Earth's atmosphere protects us from the multitude of small debris, the size of grains of sand or pebbles, thousands of which pelt our planet every day. The meteors in our night sky are visible evidence of bodies of this type burning up high in the atmosphere. In fact, up to a diameter of about 10 meters (33 feet), most stony meteoroids are destroyed in the atmosphere in a terminal explosion. Obviously, some fragments do reach the ground, because we have stony meteorites in our museums. Such falls are known to cause property damage from time to time. On October 9, 1992, a fireball was seen streaking across the sky all the way from Kentucky to New York. A 12-kilogram (27-pound) stony meteorite (chondrite) from the fireball fell in Peekskill, New York, punching a hole in the rear end of an automobile parked in a driveway and coming to rest in a shallow depression beneath it. Falls into a Connecticut dining room and an Alabama bedroom are other well documented incursions in this century. A 10-meter (33-foot) body typically has the kinetic energy of about five Hiroshima fission bombs, however, and the shock wave it creates can do considerable damage even if nothing but comparatively small fragments survive to reach the ground.
Many fragments of a 10-meter (33-foot) iron meteoroid will reach the ground. The only well studied example of such a fall in recent times took place in the Sikhote-Alin Mountains of eastern Siberia on February 12, 1947. About 136 metric tons (150 tons) of fragments reached the ground, the largest intact fragment weighing 1,741 kilograms (3,839 pounds). The fragments covered an area of about 1 to 2 square kilometers (0.4 to .8 square miles). within which there were 102 craters greater than 1 meter (39 inches) in diameter, the largest of them 26.5 meters (87 feet), and about 100 more smaller craters. If this small iron meteorite had landed in a city, it obviously would have created quite a stir. The effect of the larger pieces would be comparable to having a supersonic auto suddenly drop in! Such an event occurs about once per decade somewhere on Earth, but most of them are never recorded, occurring at sea or in some remote region such as Antarctica. It is a fact that there is no record in modern times of any person being killed by a meteorite.
It is the falls larger than 10 meters (33 feet) that start to become really worrisome. The 1908 Tunguska event described in Section 7 was a stony meteorite in the 100-meter (330-foot) class. The famous meteor crater in northern Arizona, some 1.2 kilometers (4,000 feet) in diameter and 183 meters (600 feet) deep, was created 50,000 years ago by a nickel-iron meteorite perhaps 60 meters (197 feet) in diameter. It probably survived nearly intact until impact, at which time it was pulverized and largely vaporized as its 6- 7 4 1016 joules of kinetic energy were rapidly dissipated. An explosion equivalent to some 15 million tons of TNT creates quite a bang! Falls of this class occur once or twice every 1,000 years.
There are now over 100 ring-like structures on Earth recognized as definite impact craters. Most of them are not obviously craters, their identity masked by heavy erosion over the centuries, but the minerals and shocked rocks present make it clear that impact was their cause. The Ries Crater in Bavaria is a lush green basin some 25 kilometers (15 miles) in diameter with the city of Nordlingen in the middle. Fifteen million years ago a 1,500-meter (5,000-foot) asteroid or comet hit there, excavating more than a trillion tons of material and scattering it all over central Europe. This sort of thing happens about once every million years or so. Another step upward in size takes us to Chicxulub, described in detail in Appendix B, an event that occurs once in 50-100 million years. Chicxulub is the largest crater known which seems definitely to have an impact origin, but there are a few ring-like structures that are two to three times larger yet about which geologists are suspicious.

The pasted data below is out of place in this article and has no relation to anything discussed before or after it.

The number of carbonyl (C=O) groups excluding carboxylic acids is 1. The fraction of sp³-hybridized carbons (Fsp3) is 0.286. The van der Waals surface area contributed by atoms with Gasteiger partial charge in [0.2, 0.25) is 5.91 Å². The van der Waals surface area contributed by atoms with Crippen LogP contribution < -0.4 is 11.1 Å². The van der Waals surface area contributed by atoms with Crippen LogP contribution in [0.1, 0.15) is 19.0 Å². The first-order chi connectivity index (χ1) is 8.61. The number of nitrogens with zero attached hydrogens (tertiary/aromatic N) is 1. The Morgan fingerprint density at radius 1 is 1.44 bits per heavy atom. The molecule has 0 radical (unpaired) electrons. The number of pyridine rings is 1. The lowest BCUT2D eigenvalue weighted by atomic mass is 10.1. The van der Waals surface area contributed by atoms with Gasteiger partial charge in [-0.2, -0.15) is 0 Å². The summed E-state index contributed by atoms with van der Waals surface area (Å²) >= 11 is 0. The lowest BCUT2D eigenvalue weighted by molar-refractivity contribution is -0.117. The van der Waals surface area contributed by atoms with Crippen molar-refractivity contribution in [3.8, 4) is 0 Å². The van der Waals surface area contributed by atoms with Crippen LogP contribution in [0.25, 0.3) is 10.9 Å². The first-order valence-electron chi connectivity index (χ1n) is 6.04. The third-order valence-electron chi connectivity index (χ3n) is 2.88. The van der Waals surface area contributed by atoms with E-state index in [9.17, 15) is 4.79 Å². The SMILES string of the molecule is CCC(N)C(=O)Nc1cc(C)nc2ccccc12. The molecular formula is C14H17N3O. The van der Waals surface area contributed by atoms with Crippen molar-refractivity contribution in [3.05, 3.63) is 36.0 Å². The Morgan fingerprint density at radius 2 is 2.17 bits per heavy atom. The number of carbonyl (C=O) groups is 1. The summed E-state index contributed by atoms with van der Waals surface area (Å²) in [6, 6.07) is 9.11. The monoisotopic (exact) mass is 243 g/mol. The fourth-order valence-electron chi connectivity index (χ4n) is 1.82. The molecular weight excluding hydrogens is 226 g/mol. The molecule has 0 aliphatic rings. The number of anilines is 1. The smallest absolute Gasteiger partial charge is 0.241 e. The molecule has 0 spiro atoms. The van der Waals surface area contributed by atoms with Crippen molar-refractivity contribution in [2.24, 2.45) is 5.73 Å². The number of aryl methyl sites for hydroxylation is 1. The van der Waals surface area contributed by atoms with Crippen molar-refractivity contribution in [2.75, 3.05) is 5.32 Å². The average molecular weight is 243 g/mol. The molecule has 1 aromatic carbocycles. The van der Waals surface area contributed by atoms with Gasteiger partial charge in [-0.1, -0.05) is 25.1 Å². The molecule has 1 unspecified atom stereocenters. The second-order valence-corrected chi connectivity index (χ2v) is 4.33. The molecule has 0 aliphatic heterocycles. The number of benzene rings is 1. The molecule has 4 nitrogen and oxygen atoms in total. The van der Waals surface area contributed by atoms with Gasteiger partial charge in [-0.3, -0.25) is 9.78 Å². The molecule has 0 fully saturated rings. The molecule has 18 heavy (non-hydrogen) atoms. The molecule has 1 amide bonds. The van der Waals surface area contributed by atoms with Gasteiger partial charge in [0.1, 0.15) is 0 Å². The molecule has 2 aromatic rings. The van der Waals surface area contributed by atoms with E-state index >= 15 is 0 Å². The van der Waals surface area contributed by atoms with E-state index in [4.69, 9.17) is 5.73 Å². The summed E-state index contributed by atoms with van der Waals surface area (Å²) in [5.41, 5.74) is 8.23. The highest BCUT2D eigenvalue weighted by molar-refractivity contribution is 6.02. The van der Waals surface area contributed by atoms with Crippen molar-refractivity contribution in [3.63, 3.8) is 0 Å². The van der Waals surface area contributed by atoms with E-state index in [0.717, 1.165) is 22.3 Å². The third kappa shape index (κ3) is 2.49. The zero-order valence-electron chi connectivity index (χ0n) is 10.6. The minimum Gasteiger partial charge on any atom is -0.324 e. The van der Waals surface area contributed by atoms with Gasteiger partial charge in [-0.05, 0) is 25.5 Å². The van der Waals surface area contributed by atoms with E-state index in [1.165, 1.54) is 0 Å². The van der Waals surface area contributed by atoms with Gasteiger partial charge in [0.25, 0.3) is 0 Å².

There are now more than 150 asteroids known that come nearer to the Sun than the outermost point of Earth's orbit. These range in diameter from a few meters to about 8 km. A working group chaired by D. Morrison estimates that there are some 2,100 such asteroids larger than 1 kilometer (.6 miles) and perhaps 320,000 larger than 100 meters (330 feet), the size that caused the Tunguska event and the Arizona meteor crater. An impact by one of the latter in the wrong place would be a great catastrophe, but it would not threaten civilization. An impact by an 8-kilometer (5-mile) object is in the mass extinction category. In addition, there are many comets in the 1- to 10-kilometer (.6 to 6-mile) class, 15 of them in short-period orbits that pass inside Earth's orbit, and an unknown number of long-period comets. Virtually any short-period comet among the 100 or so not currently coming near to Earth could become dangerous after a close passage by Jupiter.
This all sounds pretty scary. However, as noted earlier, no human in the past 1,000 years is known to have been killed by a meteorite or by the effects of one impacting. (There are ancient Chinese records of such deaths.) An individual's chance of being killed by a meteorite is ridiculously small as compared to death by lightning, volcanism, earthquake, or hurricane, to say nothing of the multitude of human-aided events. That small probability was unlikely to have been any consolation to the dinosaurs, however. For this reason, astronomers today are conducting ever-increasing searches for all of the larger asteroids that could become dangerous. Once discovered, with a few years of warning, there is every reason to believe that a space mission could be mounted to shove them aside.
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